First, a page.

Philippines Braces for Hurricane Goni, Prone to Be Yr’s Strongest Storm
MANILA – Emergency teams, supported by the Philippine police and military, prepared on Saturday for Typhoon Goni, which officials expect to be the strongest storm to hit the country this year.
Goni, which had winds of 135 mph at its center and gusts of 165 mph as of Saturday afternoon, is expected to weaken slightly before landing in the southern part of Luzon, the most populous island in the country, on Sunday morning. Filipino officials said. On Saturday before, the Joint Typhoon Warning Center classified the storm as a super typhoon.
The Eye of the Storm, which Filipino officials call Typhoon Rolly under their own naming system, was supposed to pass near Metro Manila, the capital region that is home to more than 24 million people.
“We predict widespread destruction, even if it doesn’t turn out to be a super typhoon,” Ricardo Jalad, head of the government’s National Council for Disaster Risk Reduction and Management, said on state television on Saturday.
Goni will be the 18th typhoon to hit the Philippines this year. It arrives just days after Typhoon Molave, which was weaker, disrupted the country, caused heavy rains and caused significant flooding. Molave killed 22 people and forced the evacuation of tens of thousands before moving on to Vietnam, where fatal landslides ensued.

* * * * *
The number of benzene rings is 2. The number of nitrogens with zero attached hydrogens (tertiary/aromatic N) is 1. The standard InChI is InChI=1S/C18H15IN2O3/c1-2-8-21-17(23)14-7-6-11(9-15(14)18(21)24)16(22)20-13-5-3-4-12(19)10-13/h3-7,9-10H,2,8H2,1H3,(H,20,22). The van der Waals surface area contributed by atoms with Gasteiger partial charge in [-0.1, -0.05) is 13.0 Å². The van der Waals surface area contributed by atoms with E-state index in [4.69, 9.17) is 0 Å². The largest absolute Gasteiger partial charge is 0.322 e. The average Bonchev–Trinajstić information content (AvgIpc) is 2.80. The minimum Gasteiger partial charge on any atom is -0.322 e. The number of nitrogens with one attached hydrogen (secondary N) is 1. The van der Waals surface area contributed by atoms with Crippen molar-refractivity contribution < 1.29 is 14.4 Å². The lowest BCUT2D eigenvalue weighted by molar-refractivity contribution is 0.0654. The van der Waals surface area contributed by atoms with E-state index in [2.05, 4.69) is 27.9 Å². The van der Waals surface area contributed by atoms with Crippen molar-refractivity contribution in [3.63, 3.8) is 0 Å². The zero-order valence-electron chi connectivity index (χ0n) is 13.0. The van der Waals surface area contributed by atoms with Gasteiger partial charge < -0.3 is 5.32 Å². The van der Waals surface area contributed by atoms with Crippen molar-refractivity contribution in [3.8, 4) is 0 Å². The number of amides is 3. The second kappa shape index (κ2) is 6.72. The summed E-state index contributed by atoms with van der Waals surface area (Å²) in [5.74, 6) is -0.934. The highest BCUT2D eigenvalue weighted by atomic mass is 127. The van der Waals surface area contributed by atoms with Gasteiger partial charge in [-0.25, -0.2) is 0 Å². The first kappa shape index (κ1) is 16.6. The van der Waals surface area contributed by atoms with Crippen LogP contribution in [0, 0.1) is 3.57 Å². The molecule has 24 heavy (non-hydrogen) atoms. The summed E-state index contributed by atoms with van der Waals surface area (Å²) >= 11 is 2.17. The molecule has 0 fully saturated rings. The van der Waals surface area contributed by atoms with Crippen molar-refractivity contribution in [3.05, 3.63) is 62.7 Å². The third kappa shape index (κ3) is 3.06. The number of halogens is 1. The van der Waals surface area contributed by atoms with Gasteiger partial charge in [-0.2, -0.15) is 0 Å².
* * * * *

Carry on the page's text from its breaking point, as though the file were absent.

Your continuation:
Mr Jalad said evacuations in Goni-threatened areas have been underway since Friday. He said local officials could order evictions if necessary.
“If they see their constituents at risk, they can use the Philippine National Police and other uniformed services to evict them,” Jalad said. He said there were “avoidable losses” during Typhoon Molave because some people ignored warnings to stay inside.
The Philippine Red Cross has deployed ambulance vehicles, first aid volunteers and emergency teams in areas across Luzon likely to be hit by the typhoon.
“This month alone, three storms have hit the country in a row, and now a potential super typhoon is heading for us,” said Senator Richard Gordon, chairman of the Red Cross. “We are determined to do everything we can to help these communities prepare for the storm ahead,” he said.
He said the disasters made it difficult for the country to respond to Covid-19, which infected more than 370,000 people in the country and killed 7,185 people. Evacuation centers can make social distancing more difficult than usual.
The Philippine military said it had deployed forces in areas expected to be hit by the typhoon, which could trigger heavy to intense rains over much of Luzon, including Metro Manila.
The Philippines is hit by at least 20 tropical storms and typhoons each year, some of which are fatal. Thousands were killed in November 2013 when super typhoon Haiyan pierced the central Philippines.